Ultimately, bond yield jitters strike us as the latest iteration of this year’s fear morph. This is a normal feature of most stock market corrections, and it doesn’t shock us that with stocks still below January’s high, investors are still seeking reasons to be fearful. Yet, in our view, the real time to be fearful is when fundamentals have demonstrably changed for the worst. As far as we can see, that just isn’t the case today.
[i] Source: FactSet, as of 5/23/2018.
[ii] Source: US Bureau of Economic Analysis and US Bureau of Labor Statistics, as of 5/24/2018. Private services-producing industries as a percentage of GDP, 2017, and services less energy services’ relative importance, March 2018.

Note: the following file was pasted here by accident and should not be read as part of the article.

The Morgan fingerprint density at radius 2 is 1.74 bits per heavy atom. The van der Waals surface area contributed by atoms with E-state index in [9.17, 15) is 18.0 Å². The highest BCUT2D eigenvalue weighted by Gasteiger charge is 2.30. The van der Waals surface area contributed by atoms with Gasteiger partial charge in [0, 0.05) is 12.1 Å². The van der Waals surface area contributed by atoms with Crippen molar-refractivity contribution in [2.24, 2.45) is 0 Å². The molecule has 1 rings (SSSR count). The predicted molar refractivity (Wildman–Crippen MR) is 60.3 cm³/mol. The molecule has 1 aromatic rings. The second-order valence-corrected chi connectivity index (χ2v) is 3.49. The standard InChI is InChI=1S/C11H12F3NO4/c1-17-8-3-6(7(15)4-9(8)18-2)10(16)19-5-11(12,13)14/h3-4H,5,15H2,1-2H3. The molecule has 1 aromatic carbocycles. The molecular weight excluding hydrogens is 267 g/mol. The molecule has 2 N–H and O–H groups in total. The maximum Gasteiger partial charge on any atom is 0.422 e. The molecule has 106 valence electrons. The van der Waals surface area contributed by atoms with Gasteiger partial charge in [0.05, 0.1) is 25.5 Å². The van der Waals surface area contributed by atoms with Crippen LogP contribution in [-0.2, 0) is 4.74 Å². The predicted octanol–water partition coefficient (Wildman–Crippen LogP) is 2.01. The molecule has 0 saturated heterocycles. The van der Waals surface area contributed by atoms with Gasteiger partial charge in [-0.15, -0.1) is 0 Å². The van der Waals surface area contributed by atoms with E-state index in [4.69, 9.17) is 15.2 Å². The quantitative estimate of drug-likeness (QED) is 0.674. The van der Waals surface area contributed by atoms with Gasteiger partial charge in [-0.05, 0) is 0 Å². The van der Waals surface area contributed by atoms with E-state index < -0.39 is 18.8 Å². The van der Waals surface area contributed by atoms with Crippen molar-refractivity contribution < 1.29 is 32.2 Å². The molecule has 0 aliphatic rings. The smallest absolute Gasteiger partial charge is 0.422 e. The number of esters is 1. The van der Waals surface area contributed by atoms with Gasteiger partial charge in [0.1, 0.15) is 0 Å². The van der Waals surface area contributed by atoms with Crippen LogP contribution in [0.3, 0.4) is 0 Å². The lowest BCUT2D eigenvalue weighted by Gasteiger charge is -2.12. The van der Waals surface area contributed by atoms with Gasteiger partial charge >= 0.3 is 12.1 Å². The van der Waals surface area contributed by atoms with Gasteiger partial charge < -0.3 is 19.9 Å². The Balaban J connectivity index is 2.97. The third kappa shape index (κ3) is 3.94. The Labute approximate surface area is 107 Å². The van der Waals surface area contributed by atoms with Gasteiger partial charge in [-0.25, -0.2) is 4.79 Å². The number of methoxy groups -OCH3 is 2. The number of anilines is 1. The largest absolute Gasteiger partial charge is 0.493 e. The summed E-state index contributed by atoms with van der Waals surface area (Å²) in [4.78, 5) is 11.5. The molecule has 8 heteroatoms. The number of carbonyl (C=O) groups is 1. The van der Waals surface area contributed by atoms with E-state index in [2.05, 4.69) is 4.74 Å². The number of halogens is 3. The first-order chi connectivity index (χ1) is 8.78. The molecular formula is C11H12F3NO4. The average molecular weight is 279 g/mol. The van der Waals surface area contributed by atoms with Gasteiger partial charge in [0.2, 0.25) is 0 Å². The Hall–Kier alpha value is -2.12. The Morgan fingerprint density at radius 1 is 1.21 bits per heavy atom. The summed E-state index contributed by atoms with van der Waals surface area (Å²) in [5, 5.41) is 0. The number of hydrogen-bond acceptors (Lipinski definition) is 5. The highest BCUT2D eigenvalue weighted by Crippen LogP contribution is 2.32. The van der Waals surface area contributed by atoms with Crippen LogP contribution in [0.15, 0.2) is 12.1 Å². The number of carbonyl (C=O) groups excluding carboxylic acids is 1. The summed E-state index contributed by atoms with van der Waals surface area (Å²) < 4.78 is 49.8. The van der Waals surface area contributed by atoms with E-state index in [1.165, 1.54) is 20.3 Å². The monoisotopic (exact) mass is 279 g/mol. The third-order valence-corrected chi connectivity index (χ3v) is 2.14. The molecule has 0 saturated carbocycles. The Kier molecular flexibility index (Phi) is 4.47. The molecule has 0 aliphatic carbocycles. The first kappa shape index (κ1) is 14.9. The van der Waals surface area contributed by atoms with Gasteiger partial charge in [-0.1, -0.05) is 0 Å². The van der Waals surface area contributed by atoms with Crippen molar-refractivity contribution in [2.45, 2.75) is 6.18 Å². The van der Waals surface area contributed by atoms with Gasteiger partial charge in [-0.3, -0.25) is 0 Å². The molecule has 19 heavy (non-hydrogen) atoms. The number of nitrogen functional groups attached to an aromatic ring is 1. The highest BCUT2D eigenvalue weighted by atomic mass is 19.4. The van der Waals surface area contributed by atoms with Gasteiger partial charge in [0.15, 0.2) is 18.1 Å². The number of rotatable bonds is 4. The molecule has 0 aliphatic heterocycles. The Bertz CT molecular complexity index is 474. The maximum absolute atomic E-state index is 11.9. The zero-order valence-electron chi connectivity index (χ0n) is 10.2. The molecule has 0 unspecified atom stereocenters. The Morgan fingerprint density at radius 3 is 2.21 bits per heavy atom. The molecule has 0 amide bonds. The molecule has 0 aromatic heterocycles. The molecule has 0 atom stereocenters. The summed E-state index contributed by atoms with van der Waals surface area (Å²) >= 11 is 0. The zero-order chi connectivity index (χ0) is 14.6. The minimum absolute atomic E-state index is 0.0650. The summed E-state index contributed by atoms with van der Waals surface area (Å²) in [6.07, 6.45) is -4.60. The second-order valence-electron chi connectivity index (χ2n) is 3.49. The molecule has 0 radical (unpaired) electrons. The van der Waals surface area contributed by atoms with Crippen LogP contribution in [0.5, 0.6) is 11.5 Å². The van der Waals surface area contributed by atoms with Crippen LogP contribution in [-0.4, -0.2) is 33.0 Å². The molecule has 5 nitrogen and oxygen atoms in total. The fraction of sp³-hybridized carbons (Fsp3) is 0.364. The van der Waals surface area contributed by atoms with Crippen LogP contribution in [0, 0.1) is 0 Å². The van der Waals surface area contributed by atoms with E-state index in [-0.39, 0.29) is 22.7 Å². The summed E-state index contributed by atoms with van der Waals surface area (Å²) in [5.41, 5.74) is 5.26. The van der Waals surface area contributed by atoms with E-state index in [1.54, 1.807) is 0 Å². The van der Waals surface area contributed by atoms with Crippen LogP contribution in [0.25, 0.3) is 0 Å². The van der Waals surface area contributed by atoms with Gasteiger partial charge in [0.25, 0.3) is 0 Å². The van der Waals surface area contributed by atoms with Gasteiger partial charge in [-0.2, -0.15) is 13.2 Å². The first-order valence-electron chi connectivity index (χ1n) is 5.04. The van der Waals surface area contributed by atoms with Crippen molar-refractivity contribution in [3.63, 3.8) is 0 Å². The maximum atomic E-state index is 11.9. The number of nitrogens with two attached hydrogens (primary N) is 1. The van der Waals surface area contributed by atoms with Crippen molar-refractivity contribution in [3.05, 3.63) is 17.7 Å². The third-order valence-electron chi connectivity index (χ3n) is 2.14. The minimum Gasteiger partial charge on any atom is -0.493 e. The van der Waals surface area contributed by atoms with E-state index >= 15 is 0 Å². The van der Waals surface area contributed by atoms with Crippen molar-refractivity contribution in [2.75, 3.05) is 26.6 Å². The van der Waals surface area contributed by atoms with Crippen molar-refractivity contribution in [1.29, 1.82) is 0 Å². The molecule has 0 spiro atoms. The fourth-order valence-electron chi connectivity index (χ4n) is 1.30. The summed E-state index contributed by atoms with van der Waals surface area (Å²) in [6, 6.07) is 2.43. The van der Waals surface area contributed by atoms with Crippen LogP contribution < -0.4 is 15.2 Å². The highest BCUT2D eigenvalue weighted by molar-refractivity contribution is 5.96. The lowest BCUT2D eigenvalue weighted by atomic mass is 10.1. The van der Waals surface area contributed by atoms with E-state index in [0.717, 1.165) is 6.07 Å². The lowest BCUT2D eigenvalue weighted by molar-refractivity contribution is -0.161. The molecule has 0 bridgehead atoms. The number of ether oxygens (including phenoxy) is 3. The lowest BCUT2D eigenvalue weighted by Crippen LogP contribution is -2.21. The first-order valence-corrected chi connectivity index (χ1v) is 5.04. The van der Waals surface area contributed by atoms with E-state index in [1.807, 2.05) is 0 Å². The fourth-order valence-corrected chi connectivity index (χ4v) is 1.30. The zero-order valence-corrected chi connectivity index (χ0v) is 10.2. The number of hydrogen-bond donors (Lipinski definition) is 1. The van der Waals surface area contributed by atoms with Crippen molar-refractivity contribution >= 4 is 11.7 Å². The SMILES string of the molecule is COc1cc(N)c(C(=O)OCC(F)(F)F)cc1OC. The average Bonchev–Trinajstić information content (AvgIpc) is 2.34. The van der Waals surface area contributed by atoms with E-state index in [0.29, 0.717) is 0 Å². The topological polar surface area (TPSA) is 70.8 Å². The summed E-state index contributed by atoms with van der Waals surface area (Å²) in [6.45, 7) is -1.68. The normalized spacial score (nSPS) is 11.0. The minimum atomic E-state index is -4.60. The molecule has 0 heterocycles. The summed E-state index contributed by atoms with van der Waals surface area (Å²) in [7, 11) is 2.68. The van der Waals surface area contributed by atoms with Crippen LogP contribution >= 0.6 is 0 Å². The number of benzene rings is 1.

[iii] Source: US Department of the Treasury, as of 5/24/2018. 10-year Treasury Yield change, 12/29/2017 – 5/23/2018.
[iv] Source: Federal Reserve Bank of St. Louis, as of 5/24/2018. Moody’s Seasoned Baa Corporate Bond Yield, 12/29/2017 – 5/23/2018.